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Sept. 8 — An unreleased film of Aretha Franklin singing at a Los Angeles church in 1972 wasn't shown at a Telluride, Colo., festival because of a Sept. 4 emergency injunction.
Showing the film—“Amazing Grace”—was likely to violate Franklin's right of publicity, the U.S. District Court for the District of Colorado said in its order, noting that Franklin had not given permission for its release.
The film was slated to be shown at the Telluride Film Festival Sept. 4, 5, and 6.
The agreement that transferred rights in the film to its producer, Alan Elliott, required Franklin's permission before showing the footage.
The concert took place at the New Missionary Baptist Church in Los Angeles in 1972. The live album from that concert, also titled “Amazing Grace,” has sold over two million copies, and is the best-selling album of Franklin's career.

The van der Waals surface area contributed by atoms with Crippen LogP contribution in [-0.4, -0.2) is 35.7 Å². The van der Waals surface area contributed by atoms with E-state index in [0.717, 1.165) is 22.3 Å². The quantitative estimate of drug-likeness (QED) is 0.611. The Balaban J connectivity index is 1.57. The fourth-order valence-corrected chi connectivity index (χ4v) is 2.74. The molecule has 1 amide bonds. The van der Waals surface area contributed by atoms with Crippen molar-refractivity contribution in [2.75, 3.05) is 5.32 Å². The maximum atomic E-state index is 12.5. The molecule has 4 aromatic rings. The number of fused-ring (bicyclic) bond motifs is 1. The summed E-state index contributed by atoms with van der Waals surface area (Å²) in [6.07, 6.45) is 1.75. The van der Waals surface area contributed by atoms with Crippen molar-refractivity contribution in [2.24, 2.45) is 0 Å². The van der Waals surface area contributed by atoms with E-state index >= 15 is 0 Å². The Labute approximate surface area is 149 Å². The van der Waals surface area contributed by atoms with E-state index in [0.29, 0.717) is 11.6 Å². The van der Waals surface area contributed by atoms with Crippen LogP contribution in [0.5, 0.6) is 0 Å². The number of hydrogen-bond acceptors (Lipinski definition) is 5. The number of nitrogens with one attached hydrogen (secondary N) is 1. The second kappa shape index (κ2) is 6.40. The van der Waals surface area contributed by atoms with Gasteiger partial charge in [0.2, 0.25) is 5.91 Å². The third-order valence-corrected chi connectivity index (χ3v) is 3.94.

Franklin was entitled to “injunctive relief to protect” her “proprietary interest in her own performance” under a federal anti-bootlegging statute, 17 U.S.C. § 1101(1), according to the ruling.
The court enjoined the festival from “showing, displaying or otherwise publicly releasing or projecting” the film.
Judge John L. Kane issued the order.
Franklin is represented by N. Reid Neureiter of Wheeler Trigg O'Donnell LLP, Denver. Telluride is represented by Jack Markham Tanner of Fairfield & Woods PC, Denver.
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Full text at http://pub.bna.com/ptcj/franklintelluride.pdf.
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